This scene also once again establishes that this is a closely-knit circle of friends. It feels so completely different from anything that happened in the second gen (most obviously, the scene in which Emily helped JJ pick out a tie and Freddie talked to Katie in the dressing room).


Later, Harriet talks about Jal’s “background” Roundview somehow rescued her from (“I’ve prepared a checklist of ways we helped you to overcome your handicaps”), and Jal reacts pretty much the same way she always does, with disbelief at how ridiculous everything around her is. “Skins” has such a subtle way of establishing the economic background of the characters. We see Jal’s house and it’s clearly more expensive than anything we’ve seen yet (or will, until Cook’s mum). Her father is a famous musician/producer. She has two older brothers who try to make a living out of music and rebel against their “background” by faking accents, aiming for street credibility and authenticity that just comes across as ridiculous to the viewer (as it is intended to be). Of course, Jal is also trying to get her father’s respect, although she hides it differently, and has a harder time, since she looks like the mother who has abandoned them years ago. Jal practices. She is focuses on becoming a good musician, although she doesn’t want to deal with all the crap that comes with taking part in a prestigious competition. Being the person who says “no” is who Jal is, and her path through this gen is becoming a person who doesn’t. While there is this beautiful image of her and Chris making a deal (with her having the crossed-out no on her forehead), which signifies how she will change, the scene in which Michelle and Jal watch her interview and she answers every single question the reporter asks with no  (“your family must be so proud”) is who Jal is.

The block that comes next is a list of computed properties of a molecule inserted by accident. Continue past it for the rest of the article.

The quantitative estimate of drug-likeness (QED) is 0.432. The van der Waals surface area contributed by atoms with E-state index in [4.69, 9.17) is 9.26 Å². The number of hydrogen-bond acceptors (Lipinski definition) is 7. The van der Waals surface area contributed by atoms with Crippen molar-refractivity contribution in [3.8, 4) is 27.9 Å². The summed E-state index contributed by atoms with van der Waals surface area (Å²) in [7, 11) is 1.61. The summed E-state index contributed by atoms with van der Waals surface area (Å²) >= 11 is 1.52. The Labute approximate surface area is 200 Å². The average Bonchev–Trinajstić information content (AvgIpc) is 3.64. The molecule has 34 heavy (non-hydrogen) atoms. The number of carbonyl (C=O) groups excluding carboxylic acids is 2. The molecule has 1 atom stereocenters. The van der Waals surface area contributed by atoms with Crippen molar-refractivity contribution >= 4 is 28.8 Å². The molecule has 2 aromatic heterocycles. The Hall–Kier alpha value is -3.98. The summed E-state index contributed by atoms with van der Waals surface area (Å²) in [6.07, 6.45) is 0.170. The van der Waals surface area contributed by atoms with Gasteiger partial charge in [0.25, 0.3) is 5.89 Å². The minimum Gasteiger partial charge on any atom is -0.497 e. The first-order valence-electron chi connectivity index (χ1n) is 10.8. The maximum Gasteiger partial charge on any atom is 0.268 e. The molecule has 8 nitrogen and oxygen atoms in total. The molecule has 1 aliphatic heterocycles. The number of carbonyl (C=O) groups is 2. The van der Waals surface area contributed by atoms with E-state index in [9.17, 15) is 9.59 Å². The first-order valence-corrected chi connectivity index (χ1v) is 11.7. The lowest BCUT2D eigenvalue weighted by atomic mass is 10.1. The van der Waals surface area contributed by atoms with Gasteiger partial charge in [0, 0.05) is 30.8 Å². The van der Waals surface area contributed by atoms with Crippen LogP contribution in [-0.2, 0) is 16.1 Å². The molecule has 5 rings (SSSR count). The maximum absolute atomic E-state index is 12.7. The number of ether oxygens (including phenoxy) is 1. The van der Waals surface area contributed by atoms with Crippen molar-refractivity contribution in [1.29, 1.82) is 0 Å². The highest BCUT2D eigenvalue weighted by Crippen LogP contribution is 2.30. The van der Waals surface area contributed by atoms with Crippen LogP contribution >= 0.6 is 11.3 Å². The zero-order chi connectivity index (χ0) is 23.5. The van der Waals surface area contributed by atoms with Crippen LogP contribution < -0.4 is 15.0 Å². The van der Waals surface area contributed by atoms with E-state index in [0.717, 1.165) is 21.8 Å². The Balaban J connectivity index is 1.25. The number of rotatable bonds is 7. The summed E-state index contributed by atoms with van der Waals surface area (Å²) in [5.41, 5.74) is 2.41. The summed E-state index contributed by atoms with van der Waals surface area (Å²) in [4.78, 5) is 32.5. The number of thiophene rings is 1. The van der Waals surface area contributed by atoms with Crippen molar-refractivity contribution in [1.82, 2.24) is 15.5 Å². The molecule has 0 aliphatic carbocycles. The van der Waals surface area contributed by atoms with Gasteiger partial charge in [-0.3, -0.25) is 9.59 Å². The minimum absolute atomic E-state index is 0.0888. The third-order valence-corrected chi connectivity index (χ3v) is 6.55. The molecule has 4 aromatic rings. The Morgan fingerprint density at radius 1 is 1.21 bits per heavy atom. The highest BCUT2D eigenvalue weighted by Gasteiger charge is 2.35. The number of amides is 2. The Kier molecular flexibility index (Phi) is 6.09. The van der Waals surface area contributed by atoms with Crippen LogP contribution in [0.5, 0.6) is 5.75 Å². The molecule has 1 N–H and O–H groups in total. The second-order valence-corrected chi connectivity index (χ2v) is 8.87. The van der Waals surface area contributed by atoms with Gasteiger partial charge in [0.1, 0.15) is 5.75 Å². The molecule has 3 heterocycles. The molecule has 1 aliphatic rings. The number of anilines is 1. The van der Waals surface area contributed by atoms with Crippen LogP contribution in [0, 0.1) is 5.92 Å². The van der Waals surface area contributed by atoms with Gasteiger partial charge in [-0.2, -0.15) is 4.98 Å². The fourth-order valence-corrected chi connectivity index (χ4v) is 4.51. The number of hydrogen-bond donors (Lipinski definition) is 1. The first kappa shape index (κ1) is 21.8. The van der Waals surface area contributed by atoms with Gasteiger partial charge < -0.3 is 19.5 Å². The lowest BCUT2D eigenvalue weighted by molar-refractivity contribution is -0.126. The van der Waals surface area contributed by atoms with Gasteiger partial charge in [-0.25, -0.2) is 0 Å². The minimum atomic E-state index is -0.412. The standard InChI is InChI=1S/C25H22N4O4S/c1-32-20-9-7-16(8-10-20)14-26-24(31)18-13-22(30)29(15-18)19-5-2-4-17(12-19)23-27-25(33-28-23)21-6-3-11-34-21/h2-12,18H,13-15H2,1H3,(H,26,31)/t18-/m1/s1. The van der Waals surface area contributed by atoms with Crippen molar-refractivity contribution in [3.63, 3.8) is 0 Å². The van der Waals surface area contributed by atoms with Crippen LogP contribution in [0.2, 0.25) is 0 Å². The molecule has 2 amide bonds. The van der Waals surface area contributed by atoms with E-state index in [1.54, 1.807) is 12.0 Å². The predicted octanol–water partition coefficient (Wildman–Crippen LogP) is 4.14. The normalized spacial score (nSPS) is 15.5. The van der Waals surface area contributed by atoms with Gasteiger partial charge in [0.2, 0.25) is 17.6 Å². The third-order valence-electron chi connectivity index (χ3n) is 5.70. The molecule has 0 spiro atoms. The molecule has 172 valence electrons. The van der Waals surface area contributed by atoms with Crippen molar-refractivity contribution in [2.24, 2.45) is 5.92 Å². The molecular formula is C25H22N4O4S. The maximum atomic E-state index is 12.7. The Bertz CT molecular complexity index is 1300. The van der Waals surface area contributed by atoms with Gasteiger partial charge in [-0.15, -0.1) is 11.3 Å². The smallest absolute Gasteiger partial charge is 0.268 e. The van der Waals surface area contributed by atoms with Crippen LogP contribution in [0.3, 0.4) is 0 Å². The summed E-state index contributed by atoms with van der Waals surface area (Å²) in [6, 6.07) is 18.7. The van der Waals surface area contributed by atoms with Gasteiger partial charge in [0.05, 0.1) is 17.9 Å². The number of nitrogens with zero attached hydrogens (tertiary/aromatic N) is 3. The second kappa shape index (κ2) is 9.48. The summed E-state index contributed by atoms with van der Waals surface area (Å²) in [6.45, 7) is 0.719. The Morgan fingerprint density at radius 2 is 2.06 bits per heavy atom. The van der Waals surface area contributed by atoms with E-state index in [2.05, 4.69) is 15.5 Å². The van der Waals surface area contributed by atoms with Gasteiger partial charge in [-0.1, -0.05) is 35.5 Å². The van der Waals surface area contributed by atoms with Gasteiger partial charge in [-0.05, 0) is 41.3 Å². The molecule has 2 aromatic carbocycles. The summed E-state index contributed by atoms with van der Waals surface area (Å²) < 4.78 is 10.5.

Michelle: “Do you have to be so fucking soaky all the time?”
Jal: “I’m not.”
Michelle: “If I was on telly I’d make an effort. Look at you”.
Michelle: “You girl need to learn a few tricks.”
Jal: “Like what?”
Michelle: “Like looking good. It’s what I do.”
Jal: “It’s not all you do.”
Michelle: “It is. You play the clarinet, and I look shaggable.”
I love the two or so scenes of the friendship between Michelle and Jal. The male characters have more consistent storylines throughout this generation, and sadly, the female characters get only few scenes like this, but this is probably one of my favourite moments of the episode, and the first time that I thought I got a glimpse of the person Michelle could be, if it wasn’t for Tony. Of course, this piece of dialogue once again tells us more about Michelle’s insecurities and how she has resorted to being Tony’s shaggable girlfriend (and how Jal disapproves, although she does it like she’s already settled with the fact that Michelle’s self-perception isn’t going to change anytime soon) than about Jal.

Jal, is that you in there?